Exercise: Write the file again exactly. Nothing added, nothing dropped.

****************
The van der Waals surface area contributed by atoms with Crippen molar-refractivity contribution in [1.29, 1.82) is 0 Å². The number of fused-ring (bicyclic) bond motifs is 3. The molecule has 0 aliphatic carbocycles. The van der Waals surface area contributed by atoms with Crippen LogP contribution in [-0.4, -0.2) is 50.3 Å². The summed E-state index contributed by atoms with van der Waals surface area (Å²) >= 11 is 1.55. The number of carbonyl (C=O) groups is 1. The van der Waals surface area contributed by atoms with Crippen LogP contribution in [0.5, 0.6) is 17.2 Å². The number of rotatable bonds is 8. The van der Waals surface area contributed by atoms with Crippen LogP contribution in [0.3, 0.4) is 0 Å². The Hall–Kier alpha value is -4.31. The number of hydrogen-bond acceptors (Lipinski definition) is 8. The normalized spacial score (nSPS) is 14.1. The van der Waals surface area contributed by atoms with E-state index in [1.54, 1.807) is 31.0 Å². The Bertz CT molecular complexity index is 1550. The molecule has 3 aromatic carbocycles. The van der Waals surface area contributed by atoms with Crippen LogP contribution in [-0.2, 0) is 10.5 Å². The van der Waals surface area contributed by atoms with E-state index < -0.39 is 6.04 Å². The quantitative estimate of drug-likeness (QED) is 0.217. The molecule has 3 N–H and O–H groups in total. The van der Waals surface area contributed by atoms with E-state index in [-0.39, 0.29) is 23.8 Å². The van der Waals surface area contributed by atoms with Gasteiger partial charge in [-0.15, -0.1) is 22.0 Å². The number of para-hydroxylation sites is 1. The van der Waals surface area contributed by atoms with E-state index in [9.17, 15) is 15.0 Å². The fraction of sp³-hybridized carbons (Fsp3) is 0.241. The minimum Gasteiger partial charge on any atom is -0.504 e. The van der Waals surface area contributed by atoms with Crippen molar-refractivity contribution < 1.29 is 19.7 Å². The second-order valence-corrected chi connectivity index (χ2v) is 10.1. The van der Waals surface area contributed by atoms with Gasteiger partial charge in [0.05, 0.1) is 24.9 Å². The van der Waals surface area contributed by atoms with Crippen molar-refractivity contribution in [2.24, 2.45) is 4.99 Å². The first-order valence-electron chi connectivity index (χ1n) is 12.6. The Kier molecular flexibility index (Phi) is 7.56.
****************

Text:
The van der Waals surface area contributed by atoms with Crippen molar-refractivity contribution in [1.29, 1.82) is 0 Å². The number of fused-ring (bicyclic) bond motifs is 3. The molecule has 0 aliphatic carbocycles. The van der Waals surface area contributed by atoms with Crippen LogP contribution in [-0.4, -0.2) is 50.3 Å². The summed E-state index contributed by atoms with van der Waals surface area (Å²) >= 11 is 1.55. The number of carbonyl (C=O) groups is 1. The van der Waals surface area contributed by atoms with Crippen LogP contribution in [0.5, 0.6) is 17.2 Å². The number of rotatable bonds is 8. The van der Waals surface area contributed by atoms with Crippen LogP contribution in [0.3, 0.4) is 0 Å². The Hall–Kier alpha value is -4.31. The number of hydrogen-bond acceptors (Lipinski definition) is 8. The normalized spacial score (nSPS) is 14.1. The van der Waals surface area contributed by atoms with E-state index in [1.54, 1.807) is 31.0 Å². The Bertz CT molecular complexity index is 1550. The molecule has 3 aromatic carbocycles. The van der Waals surface area contributed by atoms with Crippen LogP contribution in [-0.2, 0) is 10.5 Å². The van der Waals surface area contributed by atoms with E-state index < -0.39 is 6.04 Å². The quantitative estimate of drug-likeness (QED) is 0.217. The molecule has 3 N–H and O–H groups in total. The van der Waals surface area contributed by atoms with E-state index in [-0.39, 0.29) is 23.8 Å². The van der Waals surface area contributed by atoms with Gasteiger partial charge in [-0.15, -0.1) is 22.0 Å². The number of para-hydroxylation sites is 1. The van der Waals surface area contributed by atoms with E-state index in [9.17, 15) is 15.0 Å². The fraction of sp³-hybridized carbons (Fsp3) is 0.241. The minimum Gasteiger partial charge on any atom is -0.504 e. The van der Waals surface area contributed by atoms with Crippen molar-refractivity contribution < 1.29 is 19.7 Å². The second-order valence-corrected chi connectivity index (χ2v) is 10.1. The van der Waals surface area contributed by atoms with Gasteiger partial charge in [0.05, 0.1) is 24.9 Å². The van der Waals surface area contributed by atoms with Crippen molar-refractivity contribution in [2.24, 2.45) is 4.99 Å². The first-order valence-electron chi connectivity index (χ1n) is 12.6. The Kier molecular flexibility index (Phi) is 7.56.